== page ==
The Hard but Hopeful Story of America

Jeffrey Sikkenga

August 25, 2020

What should we teach our children?

Originally published in InsideSources, this op-ed has since been published in dozens of newspapers across the United States. Jeff is addressing the question, “Should schools drop history classes until white privilege and systemic racism are excised from the curriculum?” For an opposing view, read “Schools should abolish teaching history — until we get it right” by La Shawn K. Ford.

Slavery. Segregation. Racial discrimination. Should we teach our students about these terrible things? If so, what should we say?

Some people contend that these are part of America’s DNA, a product of the “white privilege” and “systemic racism” that must be highlighted in schools as defining characteristics of America. Until American history is taught this way, they say, we should cancel history classes.

This view, however well-intentioned, neglects the full American story. We cannot negate or excuse the horror of slavery. As Abraham Lincoln said, “If slavery is not wrong, nothing is wrong.” While every country has ugly parts of its past, America has the special burden of race-based slavery, segregation and discrimination. This can be hard to hear, but it needs to be said.

Yet while American history is hard, it is also hopeful. At its core, the story of America is the struggle to live up to our founding principles proclaimed in the Declaration of Independence. That all human beings — regardless of color — “are created equal”; that they are all “endowed by their Creator with certain unalienable rights”; that they all deserve to have those rights protected equally by the law. If American history were essentially the story of white privilege and systemic racism, no patriotic American would have opposed slavery or segregation.

But they did. Although he grew up in a slaveholding society and held slaves himself, George Washington realized during the Revolutionary War that slavery was wrong and eventually in his will freed his slaves after his death.

In his fight against slavery, Lincoln looked to the principles of our founders like Washington. During the Civil War in 1863, Lincoln reminded his fellow Americans that “four score and seven years ago, our fathers brought forth on this continent, a new nation, conceived in Liberty and dedicated to the proposition that all men are created equal.”

That same year, the great Black abolitionist Frederick Douglass — himself born into slavery in Talbot County, Maryland — echoed Lincoln’s sentiments, declaring that “the Federal government was never, in its essence, anything but an anti-slavery government. If in its origin slavery had any relation to the government, it was only as the scaffolding to the magnificent structure, to be removed as soon as the building was completed. There is in the Constitution no East, no West, no North, no South, no black, no white, no slave, no slaveholder; but all are citizens who are of American birth.” In fact, Douglass boldly proclaimed that “there is no Negro problem. The problem is whether the American people have loyalty enough, honor enough, patriotism enough, to live up to their own Constitution.”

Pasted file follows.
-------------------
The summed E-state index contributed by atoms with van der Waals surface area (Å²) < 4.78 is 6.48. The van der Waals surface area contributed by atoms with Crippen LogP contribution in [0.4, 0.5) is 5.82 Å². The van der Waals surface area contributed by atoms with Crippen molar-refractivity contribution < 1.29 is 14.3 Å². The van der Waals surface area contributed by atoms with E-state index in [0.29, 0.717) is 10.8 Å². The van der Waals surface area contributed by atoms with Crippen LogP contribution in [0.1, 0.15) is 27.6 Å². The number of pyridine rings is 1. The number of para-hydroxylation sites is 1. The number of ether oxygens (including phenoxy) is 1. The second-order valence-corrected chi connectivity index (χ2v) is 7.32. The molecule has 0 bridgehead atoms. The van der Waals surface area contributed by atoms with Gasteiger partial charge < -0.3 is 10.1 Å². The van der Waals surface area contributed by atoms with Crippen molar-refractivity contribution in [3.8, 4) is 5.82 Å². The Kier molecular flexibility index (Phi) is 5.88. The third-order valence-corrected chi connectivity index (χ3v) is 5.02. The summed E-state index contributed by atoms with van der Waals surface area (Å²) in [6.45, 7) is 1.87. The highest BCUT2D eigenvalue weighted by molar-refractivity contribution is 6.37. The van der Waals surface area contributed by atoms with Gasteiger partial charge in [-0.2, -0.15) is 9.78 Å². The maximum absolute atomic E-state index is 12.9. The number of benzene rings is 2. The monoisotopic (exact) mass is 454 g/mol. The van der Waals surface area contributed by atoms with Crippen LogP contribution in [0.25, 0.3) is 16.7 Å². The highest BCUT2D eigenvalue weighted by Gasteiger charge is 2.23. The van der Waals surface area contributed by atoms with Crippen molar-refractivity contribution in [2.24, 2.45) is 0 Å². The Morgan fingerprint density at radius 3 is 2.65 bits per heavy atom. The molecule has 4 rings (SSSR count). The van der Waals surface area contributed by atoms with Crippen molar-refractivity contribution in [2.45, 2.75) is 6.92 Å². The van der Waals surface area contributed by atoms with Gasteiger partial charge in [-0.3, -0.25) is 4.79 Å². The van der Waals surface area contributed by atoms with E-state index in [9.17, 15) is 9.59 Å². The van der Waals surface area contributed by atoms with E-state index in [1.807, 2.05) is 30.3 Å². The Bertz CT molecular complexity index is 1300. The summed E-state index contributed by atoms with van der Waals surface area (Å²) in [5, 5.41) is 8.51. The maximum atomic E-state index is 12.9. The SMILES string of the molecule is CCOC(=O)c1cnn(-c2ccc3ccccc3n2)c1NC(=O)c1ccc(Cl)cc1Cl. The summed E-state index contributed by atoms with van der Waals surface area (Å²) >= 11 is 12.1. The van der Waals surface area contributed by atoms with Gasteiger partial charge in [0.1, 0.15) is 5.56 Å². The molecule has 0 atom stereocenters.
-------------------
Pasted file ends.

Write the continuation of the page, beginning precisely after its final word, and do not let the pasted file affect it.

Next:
Later reformers followed in that tradition. In 1963, Martin Luther King Jr. said that “when the architects of our republic wrote the magnificent words of the Constitution and the Declaration of Independence, they were signing a promissory note to which every American was to fall heir. This note was a promise that all men, yes, black men as well as white men, would be guaranteed the unalienable rights of life, liberty and the pursuit of happiness.”

Rather than cancel history classes, we need to increase our teaching of history, and improve the content and quality of that teaching. Let students discover the truth about America for themselves. To accomplish this, schools need to turn away from textbooks, which are boring or biased — or both. Schools need to bring American history alive by going back to the primary sources themselves. If students read the words of Lincoln, Douglass and King (and those who opposed them), they can enter the world of those who lived the American story and understand the struggle for freedom.

If we cancel American history classes, students will never understand or learn from that story. If we teach young people that America’s past is fundamentally defined by white supremacy and systemic racism — if our history is, at its core, one of ugliness and oppression — they will never feel part of this country or be inspired by our struggle for freedom.

They will never know the hard but hopeful story of America.